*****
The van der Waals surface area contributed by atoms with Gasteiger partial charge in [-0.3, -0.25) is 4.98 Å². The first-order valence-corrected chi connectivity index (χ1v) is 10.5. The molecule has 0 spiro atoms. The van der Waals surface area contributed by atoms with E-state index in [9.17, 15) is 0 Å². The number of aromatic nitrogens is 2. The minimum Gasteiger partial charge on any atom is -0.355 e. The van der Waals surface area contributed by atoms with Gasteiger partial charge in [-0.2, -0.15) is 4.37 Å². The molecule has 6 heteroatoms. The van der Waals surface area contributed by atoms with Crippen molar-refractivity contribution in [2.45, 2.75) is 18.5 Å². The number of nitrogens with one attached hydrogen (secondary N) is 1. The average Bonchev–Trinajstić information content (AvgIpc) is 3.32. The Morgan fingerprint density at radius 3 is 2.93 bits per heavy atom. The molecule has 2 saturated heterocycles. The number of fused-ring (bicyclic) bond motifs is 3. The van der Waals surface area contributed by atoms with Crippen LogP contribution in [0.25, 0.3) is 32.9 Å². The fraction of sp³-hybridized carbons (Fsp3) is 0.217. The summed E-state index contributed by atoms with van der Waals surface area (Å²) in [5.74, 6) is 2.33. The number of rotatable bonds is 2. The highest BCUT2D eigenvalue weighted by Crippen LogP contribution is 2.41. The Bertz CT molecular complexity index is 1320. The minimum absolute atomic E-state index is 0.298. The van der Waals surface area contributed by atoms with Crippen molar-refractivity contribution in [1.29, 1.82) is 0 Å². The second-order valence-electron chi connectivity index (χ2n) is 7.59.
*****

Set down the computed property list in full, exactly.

The van der Waals surface area contributed by atoms with Gasteiger partial charge in [-0.3, -0.25) is 4.98 Å². The first-order valence-corrected chi connectivity index (χ1v) is 10.5. The molecule has 0 spiro atoms. The van der Waals surface area contributed by atoms with E-state index in [9.17, 15) is 0 Å². The number of aromatic nitrogens is 2. The minimum Gasteiger partial charge on any atom is -0.355 e. The van der Waals surface area contributed by atoms with Gasteiger partial charge in [-0.2, -0.15) is 4.37 Å². The molecule has 6 heteroatoms. The van der Waals surface area contributed by atoms with Crippen molar-refractivity contribution in [2.45, 2.75) is 18.5 Å². The number of nitrogens with one attached hydrogen (secondary N) is 1. The average Bonchev–Trinajstić information content (AvgIpc) is 3.32. The Morgan fingerprint density at radius 3 is 2.93 bits per heavy atom. The molecule has 2 saturated heterocycles. The number of fused-ring (bicyclic) bond motifs is 3. The van der Waals surface area contributed by atoms with Crippen LogP contribution in [0.25, 0.3) is 32.9 Å². The fraction of sp³-hybridized carbons (Fsp3) is 0.217. The summed E-state index contributed by atoms with van der Waals surface area (Å²) in [5.74, 6) is 2.33. The number of rotatable bonds is 2. The highest BCUT2D eigenvalue weighted by Crippen LogP contribution is 2.41. The Bertz CT molecular complexity index is 1320. The minimum absolute atomic E-state index is 0.298. The van der Waals surface area contributed by atoms with Crippen molar-refractivity contribution in [1.29, 1.82) is 0 Å². The second-order valence-electron chi connectivity index (χ2n) is 7.59.